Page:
4. Dypsis aurantiaca Eiserhardt & Rakotoarin. sp. nov. Type: Madagascar, Fianarantsoa, Atsimo-Atsinana, Vondrozo, Manambidala, on the road from Farafangana to Ihosy, W of Vondrozo, 598 m a.s.l., 22°47'15"S, 47°13'22"E, 29 Nov. 2014, Eiserhardt et al. 106 (holotype: K!, isotypes MO!, P!, TAN!).

http://www.ipni.org/urn:lsid:ipni.org:names:60476872-2

Slender, clustering, undestory palm to 1.3 m, bearing c. 6 spirally arranged leaves per crown. Stem c. 1.3 cm in diam. at base, green; leaf scars inconspicuous; internodes c. 4 cm; surface dull brown when dry. Leaf bifid, to 42 cm long including c. 2 cm petiole, 13.5 – 18 cm wide; sheath 10 – 12.5 cm long, bright green, forming a crownshaft, sparsely but evenly covered in glossy dark brown fimbriate scales; rachis 10 – 11 cm long; lamina glabrous; lobes 23 – 38.5 cm long, 2.8 – 4.6 cm wide, 8-folded, tips acute; transverse veinlets inconspicuous. Inflorescence 52 – 74 cm long, interfoliar, branched to 2 orders, erect, spreading, bright orange, all parts with glossy dark brown fimbriate scales; prophyll 14 – 16 cm long, 0.4 – 0.6 cm wide, tightly sheathing, open for 1 – 1.5 cm at the apex; peduncular bract 25.5 – 28.5 cm long, 0.4 – 0.6 cm wide, tightly sheathing, open for 2.5 – 5 cm at the apex, attached 10 – 11 cm above the base of the prophyll; peduncle 36 – 52 cm long, 0.2 – 0.3 cm wide; primary branches 10 – 16, to 12 cm long, 0.3 – 2.2 cm apart, with up to 2 rachillae; rachillae 3 – 10 cm long, c. 0.5 mm in diam., triads c. 2 mm apart, spirally arranged. Male flower 1.6 – 2.2 mm long, 1.3 – 1.5 mm in diam.; sepals 3, c. 0.9 mm long, 0.9 – 1.1 mm wide, cucullate; petals 1.5 – 1.9 mm long, 1 – 1.3 mm wide, rounded; stamens 6; filaments 0.5 – 0.8 mm long, free, spindle-shaped, dark brown; anthers 1 – 1.3 mm long, 0.4 – 0.5 mm wide, pale, dorsifixed, dehiscence latrorse, connective dark brown with pointed tip extending beyond thecae at apex; pistillode 0.6 – 0.8 mm long, 0.3 – 0.4 mm in diam., cylindrical with three furrows, dark brown. Female flowers borne throughout the rachillae, at the time of male anthesis 0.6 – 0.8 mm long, c. 0.6 mm in diam.; sepals 3, c. 0.6 mm long, c. 0.8 mm wide, cucullate; petals 3, c. 0.8 mm long, c. 0.5 mm wide, rounded, dark brown; gynoecium c. 0.6 mm long, 0.4 mm in diam, dark brown (Fig. 7). Fruit not seen. Seed not seen.
Fig. 7

Dypsis aurantiaca. A habit; B stem base and young shoot; C crown with inflorescences; D triads on rachilla; E triad; F male bud; G male bud in longitudinal section; H female bud; J female bud in longitudinal section. Scale bar: A = 12 cm; B – C = 4 cm; D = 4 mm; E = 2.2 mm; F – J = 1.5 mm. All from Eiserhardt et al. 106. drawn by lucy t. smith.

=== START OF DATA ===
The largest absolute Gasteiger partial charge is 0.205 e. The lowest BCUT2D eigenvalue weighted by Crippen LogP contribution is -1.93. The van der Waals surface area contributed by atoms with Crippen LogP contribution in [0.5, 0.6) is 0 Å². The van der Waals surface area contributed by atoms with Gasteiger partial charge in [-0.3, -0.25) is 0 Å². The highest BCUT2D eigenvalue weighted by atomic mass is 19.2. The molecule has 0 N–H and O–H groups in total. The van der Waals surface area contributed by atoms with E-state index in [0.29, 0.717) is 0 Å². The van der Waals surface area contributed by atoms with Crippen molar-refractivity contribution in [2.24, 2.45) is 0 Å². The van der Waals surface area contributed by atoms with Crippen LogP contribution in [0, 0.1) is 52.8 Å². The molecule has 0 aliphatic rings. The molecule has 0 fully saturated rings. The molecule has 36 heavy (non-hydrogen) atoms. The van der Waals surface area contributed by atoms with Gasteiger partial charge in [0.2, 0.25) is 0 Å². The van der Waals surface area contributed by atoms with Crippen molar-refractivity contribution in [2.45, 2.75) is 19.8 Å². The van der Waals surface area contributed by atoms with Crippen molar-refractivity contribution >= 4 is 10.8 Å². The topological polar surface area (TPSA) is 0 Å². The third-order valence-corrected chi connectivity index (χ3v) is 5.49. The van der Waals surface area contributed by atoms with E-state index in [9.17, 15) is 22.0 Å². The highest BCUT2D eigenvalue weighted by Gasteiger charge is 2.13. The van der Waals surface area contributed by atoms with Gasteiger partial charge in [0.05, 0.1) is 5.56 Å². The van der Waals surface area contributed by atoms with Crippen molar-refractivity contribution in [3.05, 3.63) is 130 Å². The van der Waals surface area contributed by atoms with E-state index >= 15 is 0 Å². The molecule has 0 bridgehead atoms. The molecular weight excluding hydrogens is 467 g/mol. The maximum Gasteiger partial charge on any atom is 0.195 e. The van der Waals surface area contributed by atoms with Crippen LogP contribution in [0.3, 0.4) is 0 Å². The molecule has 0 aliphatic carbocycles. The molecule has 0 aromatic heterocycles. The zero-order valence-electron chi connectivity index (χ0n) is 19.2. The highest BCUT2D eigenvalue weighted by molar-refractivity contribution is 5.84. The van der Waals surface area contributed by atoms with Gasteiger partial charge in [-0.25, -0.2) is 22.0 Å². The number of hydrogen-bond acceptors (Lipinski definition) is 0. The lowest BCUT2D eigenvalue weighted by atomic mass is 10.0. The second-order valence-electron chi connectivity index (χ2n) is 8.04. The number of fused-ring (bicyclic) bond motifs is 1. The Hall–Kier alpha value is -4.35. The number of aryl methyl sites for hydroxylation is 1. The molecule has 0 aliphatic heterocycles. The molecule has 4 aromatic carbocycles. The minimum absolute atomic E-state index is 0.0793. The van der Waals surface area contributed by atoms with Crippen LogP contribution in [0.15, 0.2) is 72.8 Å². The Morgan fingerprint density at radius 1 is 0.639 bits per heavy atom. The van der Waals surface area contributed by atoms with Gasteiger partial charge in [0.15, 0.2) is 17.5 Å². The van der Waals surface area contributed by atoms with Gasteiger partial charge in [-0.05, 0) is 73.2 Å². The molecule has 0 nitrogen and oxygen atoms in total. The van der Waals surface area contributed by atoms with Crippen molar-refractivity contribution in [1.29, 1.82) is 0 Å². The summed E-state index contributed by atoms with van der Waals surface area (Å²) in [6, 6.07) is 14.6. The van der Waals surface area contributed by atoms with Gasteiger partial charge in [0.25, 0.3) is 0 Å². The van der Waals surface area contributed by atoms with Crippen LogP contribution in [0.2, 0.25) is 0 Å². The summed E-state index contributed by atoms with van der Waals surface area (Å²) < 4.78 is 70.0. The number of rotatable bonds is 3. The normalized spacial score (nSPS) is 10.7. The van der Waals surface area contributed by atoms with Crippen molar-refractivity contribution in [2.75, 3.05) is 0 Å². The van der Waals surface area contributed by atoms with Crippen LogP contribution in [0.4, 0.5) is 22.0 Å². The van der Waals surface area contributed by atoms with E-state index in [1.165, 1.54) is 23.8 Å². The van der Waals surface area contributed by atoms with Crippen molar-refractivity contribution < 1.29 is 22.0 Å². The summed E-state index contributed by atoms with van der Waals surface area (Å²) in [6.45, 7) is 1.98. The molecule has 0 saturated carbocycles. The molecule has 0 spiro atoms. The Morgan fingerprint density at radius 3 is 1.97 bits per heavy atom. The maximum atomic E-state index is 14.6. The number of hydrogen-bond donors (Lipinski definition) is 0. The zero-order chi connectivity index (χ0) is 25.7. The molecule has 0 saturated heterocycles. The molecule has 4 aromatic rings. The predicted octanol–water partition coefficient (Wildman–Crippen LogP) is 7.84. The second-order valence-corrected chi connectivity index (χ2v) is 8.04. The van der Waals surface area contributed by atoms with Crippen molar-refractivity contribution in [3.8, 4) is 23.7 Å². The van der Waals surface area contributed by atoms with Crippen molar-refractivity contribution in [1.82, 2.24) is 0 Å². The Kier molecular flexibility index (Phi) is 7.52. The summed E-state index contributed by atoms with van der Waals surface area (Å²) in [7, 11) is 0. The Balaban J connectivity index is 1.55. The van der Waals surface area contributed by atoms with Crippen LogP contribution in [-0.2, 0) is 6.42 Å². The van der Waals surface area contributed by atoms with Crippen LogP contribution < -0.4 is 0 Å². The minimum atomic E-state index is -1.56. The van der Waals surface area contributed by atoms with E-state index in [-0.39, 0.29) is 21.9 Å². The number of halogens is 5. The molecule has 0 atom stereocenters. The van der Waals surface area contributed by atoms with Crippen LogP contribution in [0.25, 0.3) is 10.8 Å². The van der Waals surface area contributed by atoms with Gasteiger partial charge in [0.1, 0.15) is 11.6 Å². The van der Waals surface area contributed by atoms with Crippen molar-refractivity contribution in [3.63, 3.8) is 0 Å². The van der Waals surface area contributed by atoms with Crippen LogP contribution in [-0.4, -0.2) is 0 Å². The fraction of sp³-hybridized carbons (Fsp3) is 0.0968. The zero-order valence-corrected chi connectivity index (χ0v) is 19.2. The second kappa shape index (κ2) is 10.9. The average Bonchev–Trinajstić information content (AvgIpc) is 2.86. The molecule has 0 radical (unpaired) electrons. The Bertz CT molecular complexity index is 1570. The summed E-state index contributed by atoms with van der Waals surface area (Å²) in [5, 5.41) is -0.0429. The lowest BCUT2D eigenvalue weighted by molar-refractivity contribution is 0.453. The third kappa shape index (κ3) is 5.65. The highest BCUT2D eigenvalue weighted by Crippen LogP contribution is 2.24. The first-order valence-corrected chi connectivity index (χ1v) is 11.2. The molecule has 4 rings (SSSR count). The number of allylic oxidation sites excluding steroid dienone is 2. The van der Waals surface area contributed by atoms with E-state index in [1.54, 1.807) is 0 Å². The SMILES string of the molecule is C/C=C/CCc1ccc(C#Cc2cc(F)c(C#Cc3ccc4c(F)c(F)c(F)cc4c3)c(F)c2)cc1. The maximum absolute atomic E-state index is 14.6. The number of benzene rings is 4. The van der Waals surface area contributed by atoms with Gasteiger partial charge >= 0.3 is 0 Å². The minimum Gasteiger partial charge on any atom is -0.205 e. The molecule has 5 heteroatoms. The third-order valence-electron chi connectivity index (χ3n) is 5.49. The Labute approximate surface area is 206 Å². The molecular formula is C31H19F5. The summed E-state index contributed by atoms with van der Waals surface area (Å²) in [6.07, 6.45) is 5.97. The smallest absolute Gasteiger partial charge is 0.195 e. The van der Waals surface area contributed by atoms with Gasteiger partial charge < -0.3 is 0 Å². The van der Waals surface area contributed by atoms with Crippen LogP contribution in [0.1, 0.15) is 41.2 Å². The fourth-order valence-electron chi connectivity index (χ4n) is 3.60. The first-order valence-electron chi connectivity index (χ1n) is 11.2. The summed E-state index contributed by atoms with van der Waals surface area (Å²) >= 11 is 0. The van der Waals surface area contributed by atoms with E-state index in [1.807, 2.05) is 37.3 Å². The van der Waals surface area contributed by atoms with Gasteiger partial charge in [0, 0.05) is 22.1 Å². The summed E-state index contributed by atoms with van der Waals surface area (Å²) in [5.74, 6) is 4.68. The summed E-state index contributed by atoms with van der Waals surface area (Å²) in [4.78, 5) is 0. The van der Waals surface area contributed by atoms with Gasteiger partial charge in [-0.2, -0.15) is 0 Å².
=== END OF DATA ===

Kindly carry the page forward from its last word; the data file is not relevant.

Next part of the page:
recognition. This clustering understory palmlet is distinct in having broad, deeply bifid leaves and an erect, bright-orange inflorescence that protrudes above the leaves.

distribution. Known only from the type locality near Vondrozo on the eastern escarpment of Madagascar. Map 1.

specimens examined. madagascar: Fianarantsoa, Atsimo-Atsinana, Vondrozo, Manambidala, on the road from Farafangana to Ihosy, W of Vondrozo, 598 m a.s.l., 22°47'15"S, 47°13'22"E, 29 Nov. 2014, Eiserhardt et al. 106 (K!, MO!, P!, TAN!).

habitat. Primary lower montane forest.

vernacular names and uses. None known.

conservation status. Data deficient (DD). Only few clumps of this species have been seen on a hill relatively far from human habitation but along the main road. The DD category reflects here the lack of biological and ecological knowledge about this rare species; further investigation on its local distribution pattern and its threats should be undertaken.

notes. A delicate understory palm with a striking erect, bright orange inflorescence (Fig. 8). It belongs to the informal Group 8, that includes dwarf palms of the forest undergrowth with sparsely branched inflorescences and male flowers with six stamens, species formerly included in the genus Neophloga Baill. Most of these species have variously pinnate leaves, although Dypsis schatzii Beentje is almost always entire-leaved and entire-leaved forms of D. concinna Baker and D. heterophylla Baker are occasionally found. Yet none of these taxa has the striking erect orange inflorescences of D. aurantiaca. In Dransfield & Beentje (1995), this species keys to D. concinna (which has inconspicuous green inflorescences) or D. betamponensis (which has didymous stamens).
Fig. 8

Dypsis aurantiaca. A habit; B crown with inflorescence.

Notes

Acknowledgements

We are grateful to two anonymous reviewers for their insightful comments on the manuscript. We thank the Kew Madagascar Conservation Centre (especially Stuart Cable and Hélène Ralimanana) for help with organising fieldwork, and Andoniaina Z. Andriamanantena, Romer N. Rabarijaona, Linah Rabarivola, Roger Rajaonarison, Landy Rajaovelona, Franck Rakotonasolo and Solo H. J. V. Rapanarivo for their help and good company in the field. This work was funded by the European Union FP7-People programme (grant #327259 to WLE). Fieldwork was funded by the National Geographic Society - Global Exploration Fund Northern Europe (grant GEFNE125-14), the International Palm Society, the Royal Horticultural Society, the Bentham-Moxon Trust, the Lord Faringdon Charitable Trust, and generous donations by Pam Le Couteur. We are grateful to the ministry of the environment of Madagascar (Ministère de l’Environnement, de l’Ecologie et des Forêts) for issuing collection permits No. 260/14 and No. 061/15 which made this work possible.

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© The Author(s) 2018

Open Access This article is distributed under the terms of the Creative Commons Attribution 4.0 International License (http://creativecommons.org/licenses/by/4.0/), which permits unrestricted use, distribution, and reproduction in any medium, provided you give appropriate credit to the original author(s) and the source, provide a link to the Creative Commons license, and indicate if changes were made.

Authors and Affiliations

  1. 1.Royal Botanic Gardens, KewRichmondUK
  2. 2.Department of BioscienceAarhus UniversityAarhus CDenmark
  3. 3.Mention Biologie et Ecologie Végétales, Faculté des SciencesUniversité d’AntananarivoAntananarivoMadagascar